A tiny piece of Puglia in the heart of Palermo. Not only because it is dedicated to the saint bishop of Taranto, but also because it was most likely part of the palace of an eminent 12th century figure, Grand Admiral Maione da Bari. His rank, in reality, had nothing to do with the sea; it corresponded to that of supreme adviser to the Norman king William I the Bad. After Maione’s death – in 1160 AD – the church was given by the king first to Silvestro da Marsico, who buried his daughter there in 1161, and then to the diocese of Monreale.
Like almost all ancient buildings, it has gone through many vicissitudes over the centuries, but has retained its original stylistic features, those of ArabNorman architecture. St. Cataldo looks like a cube, lightened by ogival windows and surmounted by three small red domes in a row, corresponding to the nave, higher than the two side aisles, divided by reused columns and capitals.
The interior is bare; the contrast with the rich polychrome marble floor in cosmatesque style has led to the suggestion that work was interrupted on Maione’s death. But this does not detract from its charm. The succession of ogival arches leading to the white marble altar with a central cross and the symbols of the evangelists create an evocative effect full of spirituality. Still preserved inside is the tombstone of Matilda, daughter of the building’s second owner. On the outside, in addition to the round domes, part of an openwork frieze running around the perimeter of the building bears witness to the Arab influence.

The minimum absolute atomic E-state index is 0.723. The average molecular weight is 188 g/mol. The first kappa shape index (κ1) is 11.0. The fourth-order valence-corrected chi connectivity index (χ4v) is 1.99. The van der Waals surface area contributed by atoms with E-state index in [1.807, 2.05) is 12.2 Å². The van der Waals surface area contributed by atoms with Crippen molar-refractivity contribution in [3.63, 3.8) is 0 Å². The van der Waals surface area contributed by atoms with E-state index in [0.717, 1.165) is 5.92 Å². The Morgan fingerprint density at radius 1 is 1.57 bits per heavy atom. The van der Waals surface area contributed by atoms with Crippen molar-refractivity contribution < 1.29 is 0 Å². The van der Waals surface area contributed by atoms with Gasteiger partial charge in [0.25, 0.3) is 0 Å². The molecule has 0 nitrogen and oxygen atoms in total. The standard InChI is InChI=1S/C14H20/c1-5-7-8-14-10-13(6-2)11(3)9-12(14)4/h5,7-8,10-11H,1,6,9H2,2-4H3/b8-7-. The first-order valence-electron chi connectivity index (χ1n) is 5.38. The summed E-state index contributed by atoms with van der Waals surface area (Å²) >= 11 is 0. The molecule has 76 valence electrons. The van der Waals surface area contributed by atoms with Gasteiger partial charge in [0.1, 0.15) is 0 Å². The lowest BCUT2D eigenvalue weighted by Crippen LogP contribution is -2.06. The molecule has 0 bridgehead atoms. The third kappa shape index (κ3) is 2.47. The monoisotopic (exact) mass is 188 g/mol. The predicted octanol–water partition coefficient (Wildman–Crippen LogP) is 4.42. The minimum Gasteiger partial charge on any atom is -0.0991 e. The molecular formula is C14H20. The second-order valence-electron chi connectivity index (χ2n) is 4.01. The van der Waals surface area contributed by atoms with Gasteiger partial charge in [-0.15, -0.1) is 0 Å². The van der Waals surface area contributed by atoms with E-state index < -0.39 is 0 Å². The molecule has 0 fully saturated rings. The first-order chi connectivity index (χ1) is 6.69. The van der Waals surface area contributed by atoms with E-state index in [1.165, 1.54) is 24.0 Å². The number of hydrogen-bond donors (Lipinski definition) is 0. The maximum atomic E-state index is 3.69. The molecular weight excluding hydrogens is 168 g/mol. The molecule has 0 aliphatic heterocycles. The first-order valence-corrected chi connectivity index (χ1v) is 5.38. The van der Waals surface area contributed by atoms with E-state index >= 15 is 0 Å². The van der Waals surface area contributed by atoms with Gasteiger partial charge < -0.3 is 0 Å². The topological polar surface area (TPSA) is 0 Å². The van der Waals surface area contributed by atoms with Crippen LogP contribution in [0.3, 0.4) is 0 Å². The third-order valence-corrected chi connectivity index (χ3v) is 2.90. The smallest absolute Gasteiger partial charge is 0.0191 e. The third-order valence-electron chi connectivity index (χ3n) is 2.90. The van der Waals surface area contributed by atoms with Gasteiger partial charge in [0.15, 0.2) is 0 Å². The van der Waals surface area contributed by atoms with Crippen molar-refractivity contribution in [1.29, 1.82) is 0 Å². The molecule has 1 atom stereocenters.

The church was donated in 1937 to the Knights of the Order of the Holy Sepulchre, who restored it with great care and ensure that it is open to the public for visits. On the way out, the nearby Martorana Church, which dates from the same period, could not show a more striking contrast; the original structures, those that give San Cataldo its essential character, were submerged by a very rich decoration in the Baroque period. One next to the other, two different ways of conceiving the house of the Lord.